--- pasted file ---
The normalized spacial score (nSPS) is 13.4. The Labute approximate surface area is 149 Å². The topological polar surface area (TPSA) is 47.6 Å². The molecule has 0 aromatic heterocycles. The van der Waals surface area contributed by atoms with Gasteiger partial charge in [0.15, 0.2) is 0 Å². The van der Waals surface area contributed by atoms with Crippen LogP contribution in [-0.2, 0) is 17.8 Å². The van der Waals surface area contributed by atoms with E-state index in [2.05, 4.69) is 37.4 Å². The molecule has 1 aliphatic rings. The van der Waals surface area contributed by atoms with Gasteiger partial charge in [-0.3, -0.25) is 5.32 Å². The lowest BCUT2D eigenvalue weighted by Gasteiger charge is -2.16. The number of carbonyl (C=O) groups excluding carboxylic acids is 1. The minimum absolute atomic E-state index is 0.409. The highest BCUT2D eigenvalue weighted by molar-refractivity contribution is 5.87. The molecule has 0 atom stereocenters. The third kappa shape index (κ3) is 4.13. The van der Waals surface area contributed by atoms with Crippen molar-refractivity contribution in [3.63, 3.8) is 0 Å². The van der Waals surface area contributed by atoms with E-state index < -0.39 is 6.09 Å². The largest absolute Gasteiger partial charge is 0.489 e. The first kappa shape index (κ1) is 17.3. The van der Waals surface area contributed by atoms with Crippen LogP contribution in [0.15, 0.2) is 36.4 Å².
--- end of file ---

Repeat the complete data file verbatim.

The normalized spacial score (nSPS) is 13.4. The Labute approximate surface area is 149 Å². The topological polar surface area (TPSA) is 47.6 Å². The molecule has 0 aromatic heterocycles. The van der Waals surface area contributed by atoms with Gasteiger partial charge in [0.15, 0.2) is 0 Å². The van der Waals surface area contributed by atoms with Crippen LogP contribution in [-0.2, 0) is 17.8 Å². The van der Waals surface area contributed by atoms with E-state index in [2.05, 4.69) is 37.4 Å². The molecule has 1 aliphatic rings. The van der Waals surface area contributed by atoms with Gasteiger partial charge in [-0.3, -0.25) is 5.32 Å². The lowest BCUT2D eigenvalue weighted by Gasteiger charge is -2.16. The number of carbonyl (C=O) groups excluding carboxylic acids is 1. The minimum absolute atomic E-state index is 0.409. The highest BCUT2D eigenvalue weighted by molar-refractivity contribution is 5.87. The molecule has 0 atom stereocenters. The third kappa shape index (κ3) is 4.13. The van der Waals surface area contributed by atoms with Crippen molar-refractivity contribution in [3.63, 3.8) is 0 Å². The van der Waals surface area contributed by atoms with E-state index < -0.39 is 6.09 Å². The largest absolute Gasteiger partial charge is 0.489 e. The first kappa shape index (κ1) is 17.3. The van der Waals surface area contributed by atoms with Crippen LogP contribution in [0.15, 0.2) is 36.4 Å².